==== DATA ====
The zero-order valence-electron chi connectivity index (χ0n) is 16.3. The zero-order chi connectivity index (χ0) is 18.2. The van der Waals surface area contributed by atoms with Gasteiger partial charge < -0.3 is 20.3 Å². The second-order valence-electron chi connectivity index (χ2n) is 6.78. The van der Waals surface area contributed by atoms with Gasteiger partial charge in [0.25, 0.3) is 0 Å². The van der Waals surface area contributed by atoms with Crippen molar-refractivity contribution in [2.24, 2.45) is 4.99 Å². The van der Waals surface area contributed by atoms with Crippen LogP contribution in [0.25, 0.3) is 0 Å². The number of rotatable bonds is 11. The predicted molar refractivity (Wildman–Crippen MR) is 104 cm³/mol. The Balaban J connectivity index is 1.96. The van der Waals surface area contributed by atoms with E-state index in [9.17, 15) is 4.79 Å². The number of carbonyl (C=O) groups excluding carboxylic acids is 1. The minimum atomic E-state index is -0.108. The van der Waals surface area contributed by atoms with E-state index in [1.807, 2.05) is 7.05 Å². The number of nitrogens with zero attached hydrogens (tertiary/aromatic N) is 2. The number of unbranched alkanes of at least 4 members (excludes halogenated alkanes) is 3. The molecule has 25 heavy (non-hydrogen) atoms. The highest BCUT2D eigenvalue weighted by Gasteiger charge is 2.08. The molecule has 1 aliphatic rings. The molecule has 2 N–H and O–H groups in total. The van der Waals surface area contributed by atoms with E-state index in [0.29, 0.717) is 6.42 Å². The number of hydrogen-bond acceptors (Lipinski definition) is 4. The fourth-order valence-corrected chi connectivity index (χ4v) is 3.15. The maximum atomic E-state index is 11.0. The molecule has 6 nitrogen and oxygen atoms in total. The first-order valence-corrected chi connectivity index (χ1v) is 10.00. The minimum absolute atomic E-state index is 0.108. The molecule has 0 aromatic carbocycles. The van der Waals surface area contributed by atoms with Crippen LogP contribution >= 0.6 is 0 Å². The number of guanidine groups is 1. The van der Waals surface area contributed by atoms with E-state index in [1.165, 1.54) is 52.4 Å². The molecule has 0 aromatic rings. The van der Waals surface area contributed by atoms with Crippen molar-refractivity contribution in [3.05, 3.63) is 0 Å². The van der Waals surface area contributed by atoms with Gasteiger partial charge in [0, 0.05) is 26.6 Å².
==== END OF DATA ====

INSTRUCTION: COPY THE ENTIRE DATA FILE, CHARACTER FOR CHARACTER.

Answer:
The zero-order valence-electron chi connectivity index (χ0n) is 16.3. The zero-order chi connectivity index (χ0) is 18.2. The van der Waals surface area contributed by atoms with Gasteiger partial charge < -0.3 is 20.3 Å². The second-order valence-electron chi connectivity index (χ2n) is 6.78. The van der Waals surface area contributed by atoms with Gasteiger partial charge in [0.25, 0.3) is 0 Å². The van der Waals surface area contributed by atoms with Crippen molar-refractivity contribution in [2.24, 2.45) is 4.99 Å². The van der Waals surface area contributed by atoms with Crippen LogP contribution in [0.25, 0.3) is 0 Å². The number of rotatable bonds is 11. The predicted molar refractivity (Wildman–Crippen MR) is 104 cm³/mol. The Balaban J connectivity index is 1.96. The van der Waals surface area contributed by atoms with E-state index in [9.17, 15) is 4.79 Å². The number of carbonyl (C=O) groups excluding carboxylic acids is 1. The minimum atomic E-state index is -0.108. The van der Waals surface area contributed by atoms with E-state index in [1.807, 2.05) is 7.05 Å². The number of nitrogens with zero attached hydrogens (tertiary/aromatic N) is 2. The number of unbranched alkanes of at least 4 members (excludes halogenated alkanes) is 3. The molecule has 25 heavy (non-hydrogen) atoms. The highest BCUT2D eigenvalue weighted by Gasteiger charge is 2.08. The molecule has 1 aliphatic rings. The molecule has 2 N–H and O–H groups in total. The van der Waals surface area contributed by atoms with E-state index in [0.29, 0.717) is 6.42 Å². The number of hydrogen-bond acceptors (Lipinski definition) is 4. The fourth-order valence-corrected chi connectivity index (χ4v) is 3.15. The maximum atomic E-state index is 11.0. The molecule has 6 nitrogen and oxygen atoms in total. The first-order valence-corrected chi connectivity index (χ1v) is 10.00. The minimum absolute atomic E-state index is 0.108. The molecule has 0 aromatic carbocycles. The van der Waals surface area contributed by atoms with Crippen LogP contribution >= 0.6 is 0 Å². The number of guanidine groups is 1. The van der Waals surface area contributed by atoms with E-state index in [1.165, 1.54) is 52.4 Å². The molecule has 0 aromatic rings. The van der Waals surface area contributed by atoms with Crippen molar-refractivity contribution in [3.05, 3.63) is 0 Å². The van der Waals surface area contributed by atoms with Gasteiger partial charge in [0, 0.05) is 26.6 Å².